Preprint Article Version 1 Preserved in Portico This version is not peer-reviewed

In-Vitro Biocompatibility and Hemocompatibility Study of New PET Copolyesters Intended for Heart Assist Devices

Version 1 : Received: 30 October 2020 / Approved: 2 November 2020 / Online: 2 November 2020 (13:21:15 CET)

How to cite: Gawlikowski, M.; El Fray, M.; Janiczak, K.; Zawidlak-Wegrzynska, B.; Kustosz, R. In-Vitro Biocompatibility and Hemocompatibility Study of New PET Copolyesters Intended for Heart Assist Devices. Preprints 2020, 2020110040 (doi: 10.20944/preprints202011.0040.v1). Gawlikowski, M.; El Fray, M.; Janiczak, K.; Zawidlak-Wegrzynska, B.; Kustosz, R. In-Vitro Biocompatibility and Hemocompatibility Study of New PET Copolyesters Intended for Heart Assist Devices. Preprints 2020, 2020110040 (doi: 10.20944/preprints202011.0040.v1).

Abstract

(1) Background: The evaluation of ventricular assist devices requires the usage of biocompatible and chemically stable materials. The commonly used polyurethanes are characterized by versatile properties making them well suited for heart prostheses applications but simultaneously they show low stability in biological environment. (2) Methods: An innovative material - copolymer of poly(ethylene-terephthalate) and dimer linoleic acid - with controlled and reproducible physico-mechanical and biological properties was developed for medical applications. Biocompatibility (cytotoxicity, surface thrombogenicity, hemolysis and biodegradation) were evaluated. All results were compared to medical grade polyurethane currently used in the extracorporeal heart prostheses. (3) Results: No cytotoxicity was observed and no significant decrease of cells density as well as no cells growth reduction was noticed. Thrombogenicity analysis showed that the investigated copolymers have the thrombogenicity potential similar to medical grade polyurethane. No hemolysis was observed (the hemolytic index was under 2% according to ASTM 756-00 standard). These new materials revealed excellent chemical stability in simulated body fluid during 180 days ageing. (4) Conclusions: The biodegradation analysis showed no changes in chemical structure, molecular weight distribution, good thermal stability and no changes in surface morphology. Investigated copolymers revealed excellent biocompatibility and great potential as materials for blood contacting devices.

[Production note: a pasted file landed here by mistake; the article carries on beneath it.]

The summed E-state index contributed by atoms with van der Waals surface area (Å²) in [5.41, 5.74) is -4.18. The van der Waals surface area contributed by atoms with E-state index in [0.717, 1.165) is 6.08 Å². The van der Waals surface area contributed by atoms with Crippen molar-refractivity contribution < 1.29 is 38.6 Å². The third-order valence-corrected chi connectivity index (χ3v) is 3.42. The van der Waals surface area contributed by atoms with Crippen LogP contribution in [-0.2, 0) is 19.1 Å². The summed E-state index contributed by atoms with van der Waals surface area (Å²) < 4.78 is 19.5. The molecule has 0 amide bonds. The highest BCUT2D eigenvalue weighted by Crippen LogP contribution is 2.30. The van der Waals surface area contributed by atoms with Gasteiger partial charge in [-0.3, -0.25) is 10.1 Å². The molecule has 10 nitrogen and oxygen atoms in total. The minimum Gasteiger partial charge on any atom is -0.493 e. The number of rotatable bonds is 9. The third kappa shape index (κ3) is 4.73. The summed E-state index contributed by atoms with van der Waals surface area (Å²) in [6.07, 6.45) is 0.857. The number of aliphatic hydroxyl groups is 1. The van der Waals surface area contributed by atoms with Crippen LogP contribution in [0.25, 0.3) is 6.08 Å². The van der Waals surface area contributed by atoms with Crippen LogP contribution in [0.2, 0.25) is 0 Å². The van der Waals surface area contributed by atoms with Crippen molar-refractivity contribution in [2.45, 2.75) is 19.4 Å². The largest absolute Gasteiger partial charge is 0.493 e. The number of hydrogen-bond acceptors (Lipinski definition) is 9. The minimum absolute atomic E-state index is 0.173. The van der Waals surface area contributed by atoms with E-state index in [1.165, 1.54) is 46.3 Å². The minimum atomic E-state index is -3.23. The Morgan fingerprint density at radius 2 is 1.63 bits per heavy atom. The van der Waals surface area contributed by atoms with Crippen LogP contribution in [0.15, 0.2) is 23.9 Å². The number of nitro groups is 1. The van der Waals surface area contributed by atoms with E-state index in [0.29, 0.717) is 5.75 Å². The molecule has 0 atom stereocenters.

Subject Areas

ventricular assist devices; polyesters; hemocompatibility; biocompatibility; PET; copolyesters), biocompatibility, thrombogenicity, hemolysis

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